John is playing a famous console game named 'Tales of Algorithmers.' Now he is facing the last dungeon called 'Blue Forest.' To find out the fastest path to run through the very complicated dungeon, he tried to draw up the dungeon map.

The dungeon consists of several floors. Each floor can be described as a connected simple plane graph. Vertices of the graph are identified by X-Y coordinate, and the length of an edge is calculated by Euclidean distance. A vertex may be equipped with a one-way warp gate. If John chooses to use the gate, it brings John to another vertex in a possibly different floor. The distance between a warp gate and its destination is considered as 0.

One vertex has at most one warp gate, though some vertices might be the destination of multiple warp gates.

He believed he made one map for each floor, however after drawing maps of all the floors, he noticed that he might have made a few mistakes. He might have drawn the same floor several times, and might have forgotten to mark some warp gates in the maps. However, he was sure he marked all warp gates at least once. So if the maps of same floor are unified to one map, all the warp gates must be described there. Luckily there are no floors which have the same shape as the other floors, so if two (or more) maps can be unified, they must be the maps of the same floor. Also, there is no floor which is circular symmetric (e.g. a regular triangle and a square).

Map A and map B can be unified if map B can be transformed to map A using only rotation and parallel translation. Since some of the warp gates on maps might be missing, you should not consider the existence of warp gates when checking unification. If it is possible to unify map A and map B, a vertex on map A and the corresponding vertex on map B are considered as 'identical' vertices. In other words, you should treat warp gates on map B as those on map A where the warp gates are located on the corresponding vertices on map A. Destinations of warp gates should be treated similarly. After that you can forget map B. It is guaranteed that if both map A and map B have warp gates which are on the identical vertices, the destinations of them are also identical.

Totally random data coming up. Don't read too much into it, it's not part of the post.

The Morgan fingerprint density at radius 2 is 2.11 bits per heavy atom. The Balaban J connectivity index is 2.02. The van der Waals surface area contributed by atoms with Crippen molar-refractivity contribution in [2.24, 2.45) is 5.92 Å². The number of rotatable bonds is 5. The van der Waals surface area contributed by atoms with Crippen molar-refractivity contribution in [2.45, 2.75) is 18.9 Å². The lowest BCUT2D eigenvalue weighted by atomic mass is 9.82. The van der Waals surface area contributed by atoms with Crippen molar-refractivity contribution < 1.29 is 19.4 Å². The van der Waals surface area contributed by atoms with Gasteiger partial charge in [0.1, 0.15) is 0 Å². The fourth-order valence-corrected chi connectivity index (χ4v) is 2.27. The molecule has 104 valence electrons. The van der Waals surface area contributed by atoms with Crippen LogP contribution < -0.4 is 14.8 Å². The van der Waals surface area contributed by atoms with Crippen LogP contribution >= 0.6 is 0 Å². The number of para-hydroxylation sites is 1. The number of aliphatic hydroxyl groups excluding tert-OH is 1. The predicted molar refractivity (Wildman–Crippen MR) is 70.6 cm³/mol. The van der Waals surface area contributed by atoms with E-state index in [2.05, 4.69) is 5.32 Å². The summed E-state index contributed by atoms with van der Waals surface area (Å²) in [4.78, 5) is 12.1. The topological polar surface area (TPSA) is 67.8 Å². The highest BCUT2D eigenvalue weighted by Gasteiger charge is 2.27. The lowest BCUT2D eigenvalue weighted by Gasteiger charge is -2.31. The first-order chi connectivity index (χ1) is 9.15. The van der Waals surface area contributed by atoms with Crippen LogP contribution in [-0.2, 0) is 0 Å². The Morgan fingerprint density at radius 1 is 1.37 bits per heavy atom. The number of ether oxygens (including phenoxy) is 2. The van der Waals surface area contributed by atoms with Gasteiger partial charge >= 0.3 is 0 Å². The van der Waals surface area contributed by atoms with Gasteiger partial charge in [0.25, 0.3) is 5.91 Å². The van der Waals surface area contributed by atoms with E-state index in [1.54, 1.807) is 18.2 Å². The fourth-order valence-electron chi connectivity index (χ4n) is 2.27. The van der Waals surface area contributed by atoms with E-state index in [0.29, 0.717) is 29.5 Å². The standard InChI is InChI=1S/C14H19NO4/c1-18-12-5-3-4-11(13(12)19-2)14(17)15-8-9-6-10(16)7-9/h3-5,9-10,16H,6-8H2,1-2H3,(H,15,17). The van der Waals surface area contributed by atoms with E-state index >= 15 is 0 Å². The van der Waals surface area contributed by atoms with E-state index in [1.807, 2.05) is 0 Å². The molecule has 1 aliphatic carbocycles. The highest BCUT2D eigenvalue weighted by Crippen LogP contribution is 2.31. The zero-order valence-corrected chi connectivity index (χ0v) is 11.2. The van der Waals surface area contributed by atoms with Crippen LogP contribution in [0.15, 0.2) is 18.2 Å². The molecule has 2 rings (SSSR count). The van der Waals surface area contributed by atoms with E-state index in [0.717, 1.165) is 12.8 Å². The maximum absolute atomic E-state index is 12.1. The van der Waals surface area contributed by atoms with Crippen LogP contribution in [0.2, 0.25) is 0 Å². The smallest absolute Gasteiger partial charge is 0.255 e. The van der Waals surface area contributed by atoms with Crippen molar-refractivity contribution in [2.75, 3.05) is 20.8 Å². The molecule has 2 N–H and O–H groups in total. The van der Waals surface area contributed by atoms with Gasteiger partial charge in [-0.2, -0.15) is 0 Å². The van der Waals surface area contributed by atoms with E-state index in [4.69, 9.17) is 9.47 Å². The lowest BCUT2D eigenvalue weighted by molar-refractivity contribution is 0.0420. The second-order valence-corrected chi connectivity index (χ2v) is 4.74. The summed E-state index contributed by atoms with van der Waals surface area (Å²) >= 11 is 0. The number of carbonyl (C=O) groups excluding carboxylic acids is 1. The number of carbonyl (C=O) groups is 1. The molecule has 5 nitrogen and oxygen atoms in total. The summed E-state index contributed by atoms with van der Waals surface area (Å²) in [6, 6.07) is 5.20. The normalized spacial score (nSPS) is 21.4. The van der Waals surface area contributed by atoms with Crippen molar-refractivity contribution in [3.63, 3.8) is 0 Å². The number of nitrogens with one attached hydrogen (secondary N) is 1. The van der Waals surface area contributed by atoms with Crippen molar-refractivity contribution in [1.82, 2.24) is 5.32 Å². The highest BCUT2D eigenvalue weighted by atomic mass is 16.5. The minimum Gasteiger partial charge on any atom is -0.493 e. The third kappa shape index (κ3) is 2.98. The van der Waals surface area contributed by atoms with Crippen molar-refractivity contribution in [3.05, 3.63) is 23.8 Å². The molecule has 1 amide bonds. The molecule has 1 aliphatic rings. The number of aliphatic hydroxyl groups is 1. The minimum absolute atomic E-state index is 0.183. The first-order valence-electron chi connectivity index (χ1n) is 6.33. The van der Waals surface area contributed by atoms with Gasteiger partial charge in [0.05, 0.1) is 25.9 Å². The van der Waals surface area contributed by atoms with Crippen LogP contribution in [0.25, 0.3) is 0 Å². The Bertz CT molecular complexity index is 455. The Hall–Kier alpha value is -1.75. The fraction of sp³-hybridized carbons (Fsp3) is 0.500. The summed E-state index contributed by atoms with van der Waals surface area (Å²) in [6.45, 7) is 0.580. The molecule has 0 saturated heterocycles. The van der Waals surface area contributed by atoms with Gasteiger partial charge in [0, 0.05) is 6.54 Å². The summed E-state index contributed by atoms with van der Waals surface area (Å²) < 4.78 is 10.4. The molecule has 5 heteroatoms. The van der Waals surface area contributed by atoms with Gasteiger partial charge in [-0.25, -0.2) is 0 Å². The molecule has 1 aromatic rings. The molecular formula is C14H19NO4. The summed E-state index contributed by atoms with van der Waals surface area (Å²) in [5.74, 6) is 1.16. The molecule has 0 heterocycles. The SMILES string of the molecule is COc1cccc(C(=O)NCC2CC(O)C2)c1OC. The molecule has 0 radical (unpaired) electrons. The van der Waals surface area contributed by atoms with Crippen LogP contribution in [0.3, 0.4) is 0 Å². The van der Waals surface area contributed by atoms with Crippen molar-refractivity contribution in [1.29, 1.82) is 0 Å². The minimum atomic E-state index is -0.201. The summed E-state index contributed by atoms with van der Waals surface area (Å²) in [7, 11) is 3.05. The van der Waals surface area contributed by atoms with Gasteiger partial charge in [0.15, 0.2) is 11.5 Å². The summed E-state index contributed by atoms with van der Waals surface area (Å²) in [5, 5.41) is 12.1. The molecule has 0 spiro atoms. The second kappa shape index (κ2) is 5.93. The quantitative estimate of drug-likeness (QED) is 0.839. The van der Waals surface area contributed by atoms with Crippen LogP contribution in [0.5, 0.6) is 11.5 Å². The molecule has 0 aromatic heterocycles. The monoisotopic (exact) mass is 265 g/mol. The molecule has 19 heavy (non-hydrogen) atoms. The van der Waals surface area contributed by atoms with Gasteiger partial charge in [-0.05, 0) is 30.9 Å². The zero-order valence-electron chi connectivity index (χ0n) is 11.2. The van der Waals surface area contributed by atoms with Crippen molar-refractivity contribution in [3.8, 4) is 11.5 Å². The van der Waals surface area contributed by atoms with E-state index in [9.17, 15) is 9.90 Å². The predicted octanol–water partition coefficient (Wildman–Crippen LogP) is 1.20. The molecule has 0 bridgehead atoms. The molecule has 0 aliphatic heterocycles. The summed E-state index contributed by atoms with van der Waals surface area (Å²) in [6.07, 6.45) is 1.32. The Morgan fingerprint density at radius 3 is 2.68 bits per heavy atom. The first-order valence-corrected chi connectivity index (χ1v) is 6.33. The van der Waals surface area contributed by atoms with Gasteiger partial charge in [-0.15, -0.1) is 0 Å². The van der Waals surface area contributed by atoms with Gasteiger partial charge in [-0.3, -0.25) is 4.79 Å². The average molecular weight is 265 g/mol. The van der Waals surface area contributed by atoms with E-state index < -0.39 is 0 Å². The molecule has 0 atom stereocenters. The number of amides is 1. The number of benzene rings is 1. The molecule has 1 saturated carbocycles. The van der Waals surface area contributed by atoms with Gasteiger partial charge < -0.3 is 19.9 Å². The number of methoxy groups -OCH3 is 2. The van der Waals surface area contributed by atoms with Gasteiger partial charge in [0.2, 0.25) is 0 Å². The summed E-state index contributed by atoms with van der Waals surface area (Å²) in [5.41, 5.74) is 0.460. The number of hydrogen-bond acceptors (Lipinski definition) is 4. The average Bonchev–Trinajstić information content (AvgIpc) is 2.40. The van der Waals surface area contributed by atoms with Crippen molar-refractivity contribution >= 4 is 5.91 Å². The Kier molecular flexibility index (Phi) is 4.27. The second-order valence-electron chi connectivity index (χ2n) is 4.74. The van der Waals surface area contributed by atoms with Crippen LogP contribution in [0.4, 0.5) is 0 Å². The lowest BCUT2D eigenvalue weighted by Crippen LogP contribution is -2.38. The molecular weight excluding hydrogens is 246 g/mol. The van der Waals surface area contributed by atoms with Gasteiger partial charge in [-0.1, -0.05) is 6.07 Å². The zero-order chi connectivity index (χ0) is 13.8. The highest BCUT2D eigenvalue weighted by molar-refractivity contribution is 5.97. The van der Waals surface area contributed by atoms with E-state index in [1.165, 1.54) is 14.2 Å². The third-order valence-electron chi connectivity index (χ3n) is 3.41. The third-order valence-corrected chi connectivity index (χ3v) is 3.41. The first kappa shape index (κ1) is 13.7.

Remember, your task is to find the shortest path from the entrance to the exit of the dungeon, using the unified maps.

The input consists of multiple datasets. Each dataset is in the following format.

*n*

*component*_{1}

*component*_{2}

...

*component*_{n}

*sl sn*

*dl dn*

*n* is a positive integer indicating the number of maps. *component _{i}* describes the

*A*

*x*_{1} *y*_{1}

*x*_{2} *y*_{2}

...

*x*_{A} *y*_{A}

*B*

*s*_{1} *d*_{1}

*s*_{2} *d*_{2}

...

*s*_{B} *d*_{B}

*C*
*sn*_{1} *dl*_{1} *dn*_{1}

*sn*_{2} *dl*_{2} *dn*_{2}

...

*sn*_{C} *dl*_{C} *dn*_{C}

*A* denotes the number of vertices in the map. Each of the following *A* lines contains two integers
*x _{i}* and

*C* denotes the number of warp gates. Each of the following *C* lines has three integers describing a warp gate. The first integer is the vertex where the warp gate is located. The second and the third integer are the indices of the map and the vertex representing the destination of the warp gate, respectively. Similarly to vertices, maps are also numbered from 1.

After the description of all maps, two lines follow. The rst line contains two integers *sl* and *dl* , meaning that the entrance of the dungeon is located in the *sl*-th map, at the vertex *dl*. The last line has two integers *sn* and *dn*, similarly describing the location of the exit.

The values in each dataset satisfy the following conditions:

- 1 ≤
*n*≤ 50, - 3 ≤
*A*≤ 20, -
*A*- 1 ≤*B*≤*A*(*A*- 1)/2, - 0 ≤
*C*≤*A*, and - -10,000 ≤
*x*,_{i}*y*≤ 10,000._{i}

For each dataset, print the distance of the shortest path from the entrance to the exit. The
output should not contain an absolute error greater than 10^{-1}. If there is no route, print -1.

2 5 0 0 10 0 20 0 30 0 30 10 4 1 2 2 3 3 4 4 5 2 1 2 4 3 2 2 5 -10 0 0 0 0 -10 0 -20 0 -30 4 1 2 2 3 3 4 4 5 1 4 1 3 1 1 2 1 4 3 4 3 0 0 5 0 2 1 2 2 3 0 3 0 0 3 4 0 5 2 1 2 1 3 1 2 3 4 4 0 13 0 0 13 0 13 13 4 1 2 1 4 2 3 2 4 0 4 5 12 0 0 -7 17 -12 5 4 1 2 2 3 2 4 4 3 0 1 1 4 1 4 3 0 0 2 0 0 4 2 1 2 1 3 0 3 0 0 -2 0 0 4 2 1 2 1 3 1 1 4 1 3 0 0 1 0 0 2 2 1 2 1 3 1 1 4 1 3 0 0 2 0 0 4 2 1 2 2 3 0 1 1 4 1 0

10.0000000000 41.3847763109 -1.000000000

Source: ACM International Collegiate Programming Contest
, ACM-ICPC Japan Alumni Group Practice Contest 2011, Tokyo, 2011-11-06

http://acm-icpc.aitea.net/

http://acm-icpc.aitea.net/